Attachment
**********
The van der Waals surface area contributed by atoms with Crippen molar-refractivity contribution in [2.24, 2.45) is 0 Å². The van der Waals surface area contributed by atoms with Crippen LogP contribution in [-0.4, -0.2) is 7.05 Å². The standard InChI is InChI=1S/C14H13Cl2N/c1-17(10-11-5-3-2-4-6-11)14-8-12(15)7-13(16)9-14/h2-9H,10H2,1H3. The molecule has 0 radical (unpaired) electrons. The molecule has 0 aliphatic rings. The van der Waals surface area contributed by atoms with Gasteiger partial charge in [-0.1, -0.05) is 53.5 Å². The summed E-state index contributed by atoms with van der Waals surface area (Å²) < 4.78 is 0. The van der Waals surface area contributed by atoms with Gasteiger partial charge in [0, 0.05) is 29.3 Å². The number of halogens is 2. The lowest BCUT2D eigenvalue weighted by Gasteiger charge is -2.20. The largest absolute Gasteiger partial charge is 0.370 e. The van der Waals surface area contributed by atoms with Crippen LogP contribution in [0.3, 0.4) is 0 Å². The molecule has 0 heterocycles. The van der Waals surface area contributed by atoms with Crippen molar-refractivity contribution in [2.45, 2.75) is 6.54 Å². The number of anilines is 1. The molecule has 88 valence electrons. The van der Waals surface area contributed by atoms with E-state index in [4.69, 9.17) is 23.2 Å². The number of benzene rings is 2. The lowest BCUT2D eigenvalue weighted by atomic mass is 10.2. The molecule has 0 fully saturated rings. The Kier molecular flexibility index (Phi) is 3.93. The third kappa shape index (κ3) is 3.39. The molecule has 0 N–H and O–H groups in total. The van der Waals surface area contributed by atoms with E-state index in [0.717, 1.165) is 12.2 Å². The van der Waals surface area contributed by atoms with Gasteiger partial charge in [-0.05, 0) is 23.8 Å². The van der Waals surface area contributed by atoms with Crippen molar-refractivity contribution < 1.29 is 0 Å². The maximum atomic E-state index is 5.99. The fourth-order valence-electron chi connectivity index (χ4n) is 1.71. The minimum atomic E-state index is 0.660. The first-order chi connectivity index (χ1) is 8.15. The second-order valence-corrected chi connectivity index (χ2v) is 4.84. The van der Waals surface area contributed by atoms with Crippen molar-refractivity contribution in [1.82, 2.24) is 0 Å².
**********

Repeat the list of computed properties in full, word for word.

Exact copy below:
The van der Waals surface area contributed by atoms with Crippen molar-refractivity contribution in [2.24, 2.45) is 0 Å². The van der Waals surface area contributed by atoms with Crippen LogP contribution in [-0.4, -0.2) is 7.05 Å². The standard InChI is InChI=1S/C14H13Cl2N/c1-17(10-11-5-3-2-4-6-11)14-8-12(15)7-13(16)9-14/h2-9H,10H2,1H3. The molecule has 0 radical (unpaired) electrons. The molecule has 0 aliphatic rings. The van der Waals surface area contributed by atoms with Gasteiger partial charge in [-0.1, -0.05) is 53.5 Å². The summed E-state index contributed by atoms with van der Waals surface area (Å²) < 4.78 is 0. The van der Waals surface area contributed by atoms with Gasteiger partial charge in [0, 0.05) is 29.3 Å². The number of halogens is 2. The lowest BCUT2D eigenvalue weighted by Gasteiger charge is -2.20. The largest absolute Gasteiger partial charge is 0.370 e. The van der Waals surface area contributed by atoms with Crippen LogP contribution in [0.3, 0.4) is 0 Å². The molecule has 0 heterocycles. The van der Waals surface area contributed by atoms with Crippen molar-refractivity contribution in [2.45, 2.75) is 6.54 Å². The number of anilines is 1. The molecule has 88 valence electrons. The van der Waals surface area contributed by atoms with E-state index in [4.69, 9.17) is 23.2 Å². The number of benzene rings is 2. The lowest BCUT2D eigenvalue weighted by atomic mass is 10.2. The molecule has 0 fully saturated rings. The Kier molecular flexibility index (Phi) is 3.93. The third kappa shape index (κ3) is 3.39. The molecule has 0 N–H and O–H groups in total. The van der Waals surface area contributed by atoms with E-state index in [0.717, 1.165) is 12.2 Å². The van der Waals surface area contributed by atoms with Gasteiger partial charge in [-0.05, 0) is 23.8 Å². The van der Waals surface area contributed by atoms with Crippen molar-refractivity contribution < 1.29 is 0 Å². The maximum atomic E-state index is 5.99. The fourth-order valence-electron chi connectivity index (χ4n) is 1.71. The minimum atomic E-state index is 0.660. The first-order chi connectivity index (χ1) is 8.15. The second-order valence-corrected chi connectivity index (χ2v) is 4.84. The van der Waals surface area contributed by atoms with Crippen molar-refractivity contribution in [1.82, 2.24) is 0 Å².